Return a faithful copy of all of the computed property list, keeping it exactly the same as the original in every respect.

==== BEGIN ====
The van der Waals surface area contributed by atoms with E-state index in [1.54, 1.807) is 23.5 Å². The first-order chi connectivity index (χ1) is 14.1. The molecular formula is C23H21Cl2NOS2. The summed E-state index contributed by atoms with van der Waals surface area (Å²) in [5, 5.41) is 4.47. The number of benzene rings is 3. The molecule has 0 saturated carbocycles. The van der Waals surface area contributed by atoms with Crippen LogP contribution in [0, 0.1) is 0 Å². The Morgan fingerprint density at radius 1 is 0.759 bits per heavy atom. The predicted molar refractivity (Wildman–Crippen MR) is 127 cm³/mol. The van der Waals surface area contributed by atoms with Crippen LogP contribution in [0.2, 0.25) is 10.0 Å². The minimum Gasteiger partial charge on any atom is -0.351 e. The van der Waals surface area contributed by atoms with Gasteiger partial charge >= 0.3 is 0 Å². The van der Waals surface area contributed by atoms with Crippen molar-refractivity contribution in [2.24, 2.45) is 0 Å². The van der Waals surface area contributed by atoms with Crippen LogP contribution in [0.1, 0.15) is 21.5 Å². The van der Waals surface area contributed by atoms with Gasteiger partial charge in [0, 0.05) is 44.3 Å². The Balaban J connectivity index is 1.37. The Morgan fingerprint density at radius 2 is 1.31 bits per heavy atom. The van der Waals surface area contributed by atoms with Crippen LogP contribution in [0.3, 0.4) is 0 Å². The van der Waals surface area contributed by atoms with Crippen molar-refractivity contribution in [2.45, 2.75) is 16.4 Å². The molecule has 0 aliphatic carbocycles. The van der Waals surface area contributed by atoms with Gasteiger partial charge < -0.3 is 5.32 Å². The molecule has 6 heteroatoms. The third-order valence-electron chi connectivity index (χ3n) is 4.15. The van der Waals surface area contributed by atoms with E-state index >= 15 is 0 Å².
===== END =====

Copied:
The van der Waals surface area contributed by atoms with E-state index in [1.54, 1.807) is 23.5 Å². The first-order chi connectivity index (χ1) is 14.1. The molecular formula is C23H21Cl2NOS2. The summed E-state index contributed by atoms with van der Waals surface area (Å²) in [5, 5.41) is 4.47. The number of benzene rings is 3. The molecule has 0 saturated carbocycles. The van der Waals surface area contributed by atoms with Crippen LogP contribution in [0, 0.1) is 0 Å². The Morgan fingerprint density at radius 1 is 0.759 bits per heavy atom. The predicted molar refractivity (Wildman–Crippen MR) is 127 cm³/mol. The van der Waals surface area contributed by atoms with Crippen LogP contribution in [0.2, 0.25) is 10.0 Å². The minimum Gasteiger partial charge on any atom is -0.351 e. The van der Waals surface area contributed by atoms with Gasteiger partial charge >= 0.3 is 0 Å². The van der Waals surface area contributed by atoms with Crippen molar-refractivity contribution in [2.24, 2.45) is 0 Å². The van der Waals surface area contributed by atoms with Crippen LogP contribution in [0.1, 0.15) is 21.5 Å². The van der Waals surface area contributed by atoms with Gasteiger partial charge in [0, 0.05) is 44.3 Å². The Balaban J connectivity index is 1.37. The Morgan fingerprint density at radius 2 is 1.31 bits per heavy atom. The van der Waals surface area contributed by atoms with Crippen LogP contribution in [0.3, 0.4) is 0 Å². The van der Waals surface area contributed by atoms with Crippen molar-refractivity contribution in [2.45, 2.75) is 16.4 Å². The molecule has 0 aliphatic carbocycles. The van der Waals surface area contributed by atoms with Gasteiger partial charge < -0.3 is 5.32 Å². The molecule has 6 heteroatoms. The third-order valence-electron chi connectivity index (χ3n) is 4.15. The van der Waals surface area contributed by atoms with E-state index >= 15 is 0 Å².